11.46pm BST

The Greek fin min @tsakalotos leaving the #EU building Lex after a hard day. Photo credits @ArisoikoPhoto

11.34pm BST

11.32pm BST

Here comes Euclid Tsakalotos…..and there goes Euclid Tsakalotos!

Greece’s finance minister exited the building at a marching pace, mobile phone glued to his ear, deep in conversation. Not a word for the press, alas.

11.30pm BST

Here’s a video clip of Pierre Moscovici’s comments tonight:

#Eurogroup Doorstep European Commissioner @pierremoscovici I always keep my hope #Greece

11.28pm BST

Some ministers are walking past the media and refusing to speak, including Ireland’s Michael Noonan. I guess they’ve got nothing encouraging to say.

Mario Draghi just got into a car without comment.

11.25pm BST

11.24pm BST

Here comes Pierre Moscovici….and actually he (for once) doesn’t look too upbeat.

He tells reporters (in French) that there is always hope.

#Moscovici: “I always keep hope”. Doesn’t sound so optimistic. #Eurogroup

#Eurogpoup there’s always tommorow, there’s always hope, says Pier Moscovici, leaving Eurozone Finance Ministers’ 9-hour meeting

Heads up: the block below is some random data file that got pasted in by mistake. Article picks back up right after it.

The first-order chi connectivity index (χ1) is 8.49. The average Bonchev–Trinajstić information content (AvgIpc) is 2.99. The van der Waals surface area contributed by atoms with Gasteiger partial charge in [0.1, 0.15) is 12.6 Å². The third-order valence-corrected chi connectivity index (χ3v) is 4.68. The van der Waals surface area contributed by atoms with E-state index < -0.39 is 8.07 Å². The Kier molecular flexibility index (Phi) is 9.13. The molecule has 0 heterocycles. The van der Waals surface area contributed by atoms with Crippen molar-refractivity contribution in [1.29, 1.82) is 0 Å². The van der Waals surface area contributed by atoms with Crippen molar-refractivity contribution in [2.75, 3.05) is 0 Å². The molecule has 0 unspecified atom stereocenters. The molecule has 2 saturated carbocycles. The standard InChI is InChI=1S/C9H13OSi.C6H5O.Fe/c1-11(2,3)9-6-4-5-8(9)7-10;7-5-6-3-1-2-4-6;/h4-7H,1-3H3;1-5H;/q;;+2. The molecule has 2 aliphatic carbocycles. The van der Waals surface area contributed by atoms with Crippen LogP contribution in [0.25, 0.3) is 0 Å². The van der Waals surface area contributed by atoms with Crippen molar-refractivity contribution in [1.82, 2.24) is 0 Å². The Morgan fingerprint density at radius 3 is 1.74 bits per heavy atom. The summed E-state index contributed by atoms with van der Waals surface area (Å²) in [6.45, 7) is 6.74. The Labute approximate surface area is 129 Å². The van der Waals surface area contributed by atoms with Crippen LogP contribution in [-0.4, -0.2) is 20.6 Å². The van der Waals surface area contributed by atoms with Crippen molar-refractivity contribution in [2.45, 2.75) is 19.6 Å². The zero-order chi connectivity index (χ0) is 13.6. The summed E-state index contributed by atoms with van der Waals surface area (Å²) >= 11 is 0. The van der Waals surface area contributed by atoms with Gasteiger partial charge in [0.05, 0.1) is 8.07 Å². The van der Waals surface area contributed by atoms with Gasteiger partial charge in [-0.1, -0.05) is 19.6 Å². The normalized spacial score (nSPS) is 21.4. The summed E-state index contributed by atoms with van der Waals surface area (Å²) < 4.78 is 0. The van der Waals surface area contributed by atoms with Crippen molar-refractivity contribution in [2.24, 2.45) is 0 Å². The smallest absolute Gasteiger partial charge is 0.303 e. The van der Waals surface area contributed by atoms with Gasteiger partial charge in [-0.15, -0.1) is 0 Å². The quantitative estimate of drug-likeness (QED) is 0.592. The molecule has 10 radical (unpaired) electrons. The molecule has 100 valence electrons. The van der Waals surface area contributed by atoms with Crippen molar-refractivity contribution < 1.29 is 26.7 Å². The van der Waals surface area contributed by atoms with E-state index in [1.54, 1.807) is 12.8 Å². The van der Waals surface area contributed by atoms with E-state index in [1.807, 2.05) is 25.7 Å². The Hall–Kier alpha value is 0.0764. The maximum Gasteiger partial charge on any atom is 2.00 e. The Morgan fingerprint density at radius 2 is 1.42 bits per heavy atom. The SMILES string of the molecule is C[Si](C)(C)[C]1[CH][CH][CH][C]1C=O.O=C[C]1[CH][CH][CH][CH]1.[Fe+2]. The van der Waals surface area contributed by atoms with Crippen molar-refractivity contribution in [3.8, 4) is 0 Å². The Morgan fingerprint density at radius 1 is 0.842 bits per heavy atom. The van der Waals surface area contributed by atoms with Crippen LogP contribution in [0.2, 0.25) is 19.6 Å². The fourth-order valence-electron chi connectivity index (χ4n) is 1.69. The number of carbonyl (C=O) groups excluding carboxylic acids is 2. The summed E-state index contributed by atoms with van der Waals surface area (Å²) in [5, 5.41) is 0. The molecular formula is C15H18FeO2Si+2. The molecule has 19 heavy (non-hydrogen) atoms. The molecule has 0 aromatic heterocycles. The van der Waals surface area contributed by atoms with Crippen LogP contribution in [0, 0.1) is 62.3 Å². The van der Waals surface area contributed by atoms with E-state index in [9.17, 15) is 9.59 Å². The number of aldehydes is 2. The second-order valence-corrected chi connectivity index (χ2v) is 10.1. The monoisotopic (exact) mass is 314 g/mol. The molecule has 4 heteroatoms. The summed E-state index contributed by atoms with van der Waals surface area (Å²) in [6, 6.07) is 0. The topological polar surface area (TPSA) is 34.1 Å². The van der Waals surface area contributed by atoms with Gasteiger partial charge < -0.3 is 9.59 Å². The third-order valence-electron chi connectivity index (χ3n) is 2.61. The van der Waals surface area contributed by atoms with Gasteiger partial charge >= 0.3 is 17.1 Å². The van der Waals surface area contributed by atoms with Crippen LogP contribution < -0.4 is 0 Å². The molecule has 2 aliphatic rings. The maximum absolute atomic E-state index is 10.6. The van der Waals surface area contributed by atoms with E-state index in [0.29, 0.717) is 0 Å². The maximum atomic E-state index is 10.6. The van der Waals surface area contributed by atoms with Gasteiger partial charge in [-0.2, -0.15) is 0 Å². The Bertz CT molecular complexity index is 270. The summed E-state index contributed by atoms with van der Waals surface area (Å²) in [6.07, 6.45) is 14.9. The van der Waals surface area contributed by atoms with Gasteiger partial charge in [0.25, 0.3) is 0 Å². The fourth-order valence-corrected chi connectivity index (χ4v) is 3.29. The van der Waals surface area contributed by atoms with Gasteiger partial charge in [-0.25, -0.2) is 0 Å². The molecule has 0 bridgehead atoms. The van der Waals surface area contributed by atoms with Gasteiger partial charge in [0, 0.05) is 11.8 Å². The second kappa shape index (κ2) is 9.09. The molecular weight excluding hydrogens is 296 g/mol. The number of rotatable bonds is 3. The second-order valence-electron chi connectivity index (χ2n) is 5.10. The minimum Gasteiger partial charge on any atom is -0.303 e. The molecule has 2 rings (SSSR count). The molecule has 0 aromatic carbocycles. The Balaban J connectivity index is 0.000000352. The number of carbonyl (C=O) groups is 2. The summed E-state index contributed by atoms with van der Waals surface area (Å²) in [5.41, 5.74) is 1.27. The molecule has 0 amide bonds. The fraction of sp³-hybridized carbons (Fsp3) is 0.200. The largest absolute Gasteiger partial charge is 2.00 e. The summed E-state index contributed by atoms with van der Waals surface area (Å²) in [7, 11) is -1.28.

11.20pm BST

Michel Sapin’s optimism is unquenchable!

French finance minister asked if he is still optimistic as he leaves. “Always!” #Greece

11.20pm BST

Finland’s Alex Stubb told reporters that tonight’s meeting made ‘good progress’


11.18pm BST

Jerosn Dijsselbloem, head of the eurogroup, is speaking now at the exit.

He confirms that the meeting is adjourned until 11am tomorrow morning.

We have had an in-depth discussion of the Greek proposals. The issue of credibility and trust was discussed, and also of course the financial issues involved.

It is still very difficult, but work is still in progress.

11.13pm BST

#eurogroup now very badly split. getting nasty. could be rowdy summit sunday. renzi to round on merkel, enough humiliation. and hollande?

11.12pm BST

It does NOT look good, I’m afraid.

“Is it a yes or a no,” the Slovakian finmin @KazimirPeter is asked as he leaves. “No is the better answer,” he replies #Greece

11.12pm BST

Eurozone ministers are being collared as they leave the meeting – here’s a live feed.

11.08pm BST

Ian adds that there won’t be a press conference tonight. No statement either. We’re basically in limbo until the morning.

Eurogroup breaks up with no joint statement. To continue at noon Greek time on Sunday #Greece #Eurogroup

11.07pm BST

Ian confirms that the eurogroup is breaking up, to resume in the morning

#eurogroup over at midnight. till 11 tomorrow. no statement agreed for summit. yet

11.05pm BST

Eurogroup ministers are going to resume talks in 11 hours time:

#Eurogroup tomorrow at 11 in the morning.

11.05pm BST

The prime minister of Malta has tweeted that the eurogroup meeting failed to reach an agreement (as had become clear in recent hours)